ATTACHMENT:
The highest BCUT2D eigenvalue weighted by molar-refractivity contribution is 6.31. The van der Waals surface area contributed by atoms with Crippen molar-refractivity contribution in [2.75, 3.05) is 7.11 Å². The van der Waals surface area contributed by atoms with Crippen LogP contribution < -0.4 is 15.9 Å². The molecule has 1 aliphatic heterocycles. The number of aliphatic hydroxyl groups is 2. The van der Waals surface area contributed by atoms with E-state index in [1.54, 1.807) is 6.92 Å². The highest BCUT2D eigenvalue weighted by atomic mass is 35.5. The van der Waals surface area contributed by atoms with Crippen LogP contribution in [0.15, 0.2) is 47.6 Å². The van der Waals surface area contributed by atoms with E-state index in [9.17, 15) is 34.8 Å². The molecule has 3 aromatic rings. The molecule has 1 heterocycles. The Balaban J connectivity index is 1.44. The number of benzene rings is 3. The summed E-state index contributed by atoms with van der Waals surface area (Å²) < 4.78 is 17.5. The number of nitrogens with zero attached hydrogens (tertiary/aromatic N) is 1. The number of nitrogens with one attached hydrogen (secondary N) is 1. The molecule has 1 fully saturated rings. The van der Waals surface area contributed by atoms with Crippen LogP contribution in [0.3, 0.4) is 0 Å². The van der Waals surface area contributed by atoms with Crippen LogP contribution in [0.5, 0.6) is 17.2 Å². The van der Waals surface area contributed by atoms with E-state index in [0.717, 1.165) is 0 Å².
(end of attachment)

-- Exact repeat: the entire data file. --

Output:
The highest BCUT2D eigenvalue weighted by molar-refractivity contribution is 6.31. The van der Waals surface area contributed by atoms with Crippen molar-refractivity contribution in [2.75, 3.05) is 7.11 Å². The van der Waals surface area contributed by atoms with Crippen LogP contribution < -0.4 is 15.9 Å². The molecule has 1 aliphatic heterocycles. The number of aliphatic hydroxyl groups is 2. The van der Waals surface area contributed by atoms with E-state index in [1.54, 1.807) is 6.92 Å². The highest BCUT2D eigenvalue weighted by atomic mass is 35.5. The van der Waals surface area contributed by atoms with Crippen LogP contribution in [0.15, 0.2) is 47.6 Å². The van der Waals surface area contributed by atoms with E-state index in [9.17, 15) is 34.8 Å². The molecule has 3 aromatic rings. The molecule has 1 heterocycles. The Balaban J connectivity index is 1.44. The number of benzene rings is 3. The summed E-state index contributed by atoms with van der Waals surface area (Å²) < 4.78 is 17.5. The number of nitrogens with zero attached hydrogens (tertiary/aromatic N) is 1. The number of nitrogens with one attached hydrogen (secondary N) is 1. The molecule has 1 fully saturated rings. The van der Waals surface area contributed by atoms with Crippen LogP contribution in [0.3, 0.4) is 0 Å². The van der Waals surface area contributed by atoms with Crippen LogP contribution in [0.5, 0.6) is 17.2 Å². The van der Waals surface area contributed by atoms with E-state index in [0.717, 1.165) is 0 Å².